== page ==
DC Council Votes to Raise the Voices of Everyday People in Politics
The Washington, D.C., City Council voted unanimously Tuesday to pass legislation that will reduce the power of big donors in city politics and give everyday people a bigger voice. The DC Fair Elections Act creates a matching-fund program for city elections so candidates can rely on the strength of their community support to fund campaigns, not lobbyists or big developers.
The bill now heads to Mayor Muriel Bowser’s desk. If you’re a DC resident, email Mayor Bowser and ask her to support and sign the bill >>
This is a big step forward for an inclusive democracy in the District of Columbia. Matching small donations and limiting large contributions will incentivize candidates to spend more time talking with their constituents and less time dialing for dollars. By breaking the link between personal connection to wealth and the ability to run for office, candidates who are more reflective of the city’s diversity will be able to run competitive campaigns.
Here’s how the bill works:
- Only candidates who show broad community support can qualify to participate in the program. For example, a candidate for ward councilmember will have to collect 100 small contributions from 150 city residents to qualify for the program.
- Candidates who voluntarily agree to participate in the program must agree to only accept small donations, with different limits depending on the office the candidate is seeking. Citywide candidates have slightly higher limits than candidates running in specific wards.
- Once they’ve met the qualification criteria, candidates receive an initial grant to help fund their campaigns. In addition, the small donations they’ve collected and will continue to collect are matched on a five-to-one basis. So, a $25 donation from a District teacher, for example, would become $150.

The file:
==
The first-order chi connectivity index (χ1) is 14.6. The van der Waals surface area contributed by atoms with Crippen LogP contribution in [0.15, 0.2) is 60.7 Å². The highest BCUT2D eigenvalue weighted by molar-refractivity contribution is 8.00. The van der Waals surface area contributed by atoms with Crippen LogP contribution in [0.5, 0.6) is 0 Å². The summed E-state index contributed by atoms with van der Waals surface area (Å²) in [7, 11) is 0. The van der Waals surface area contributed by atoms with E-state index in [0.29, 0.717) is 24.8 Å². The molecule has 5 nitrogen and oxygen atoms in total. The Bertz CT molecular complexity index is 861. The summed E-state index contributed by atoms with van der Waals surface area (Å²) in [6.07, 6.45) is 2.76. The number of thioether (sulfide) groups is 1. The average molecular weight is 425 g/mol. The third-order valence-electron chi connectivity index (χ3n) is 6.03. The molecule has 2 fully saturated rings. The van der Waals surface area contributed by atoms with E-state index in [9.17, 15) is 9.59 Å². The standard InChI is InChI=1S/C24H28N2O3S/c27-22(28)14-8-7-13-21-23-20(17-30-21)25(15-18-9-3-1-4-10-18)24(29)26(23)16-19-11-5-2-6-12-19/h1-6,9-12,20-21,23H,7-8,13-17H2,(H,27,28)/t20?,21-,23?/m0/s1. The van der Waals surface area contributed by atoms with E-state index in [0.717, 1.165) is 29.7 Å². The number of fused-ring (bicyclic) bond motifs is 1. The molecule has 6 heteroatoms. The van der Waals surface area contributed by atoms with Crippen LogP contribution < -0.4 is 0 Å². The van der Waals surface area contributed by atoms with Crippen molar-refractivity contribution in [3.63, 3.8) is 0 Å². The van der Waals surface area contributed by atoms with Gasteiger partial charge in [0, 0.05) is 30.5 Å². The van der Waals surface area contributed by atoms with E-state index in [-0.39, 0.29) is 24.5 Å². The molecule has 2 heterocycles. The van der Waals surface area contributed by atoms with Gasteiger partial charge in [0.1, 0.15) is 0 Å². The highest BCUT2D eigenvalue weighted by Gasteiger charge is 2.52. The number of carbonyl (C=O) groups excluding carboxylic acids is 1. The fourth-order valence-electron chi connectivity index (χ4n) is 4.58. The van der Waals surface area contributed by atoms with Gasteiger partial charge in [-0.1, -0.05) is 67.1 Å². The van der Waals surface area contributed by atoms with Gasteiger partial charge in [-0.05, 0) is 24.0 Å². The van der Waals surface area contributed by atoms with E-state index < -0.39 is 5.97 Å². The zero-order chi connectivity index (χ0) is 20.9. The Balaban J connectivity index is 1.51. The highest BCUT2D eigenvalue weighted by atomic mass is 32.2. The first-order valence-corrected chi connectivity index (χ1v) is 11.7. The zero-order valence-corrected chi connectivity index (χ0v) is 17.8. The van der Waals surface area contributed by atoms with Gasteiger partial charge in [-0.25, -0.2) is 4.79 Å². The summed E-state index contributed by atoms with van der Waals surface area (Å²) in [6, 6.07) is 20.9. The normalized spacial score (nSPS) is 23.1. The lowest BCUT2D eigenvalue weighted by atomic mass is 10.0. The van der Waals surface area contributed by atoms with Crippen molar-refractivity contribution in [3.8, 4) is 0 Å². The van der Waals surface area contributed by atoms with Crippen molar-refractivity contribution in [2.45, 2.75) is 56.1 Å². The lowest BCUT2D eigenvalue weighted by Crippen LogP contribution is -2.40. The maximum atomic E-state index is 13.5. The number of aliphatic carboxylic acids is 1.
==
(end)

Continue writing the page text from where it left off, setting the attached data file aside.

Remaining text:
Once the bill becomes law, DC will join a growing group of localities that have passed similar reforms in recent years. Last summer, neighboring Howard County, Maryland, passed a matching-fund program for county elections that will go into effect in 2022.
Next door in Montgomery County, Maryland, candidates can have their small donations matched with public funds for the first time this election cycle — and they’re taking advantage of it. Thirty-seven candidates have said they will seek to qualify for the program and, as one candidate said, “you look at the diversity of that pool, more women than have ever run in an election, more people of color.”
In 2017, Seattle piloted its Democracy Vouchers program for the first time with good results. In 2016, the Portland, Oregon, City Council voted to create a matching fund program, and voters in Berkeley, California, approved a similar measure at the ballot. These local programs join states like Maine, Connecticut, Arizona, and New York City that have had successful public financing programs for years.
In supporting the DC legislation, Councilmember Trayon White said, “DC Fair Elections means the voice of regular people will be amplified and we’ll have representation that’s more reflective of District of Columbia residents.”
We look forward to seeing that change in city politics.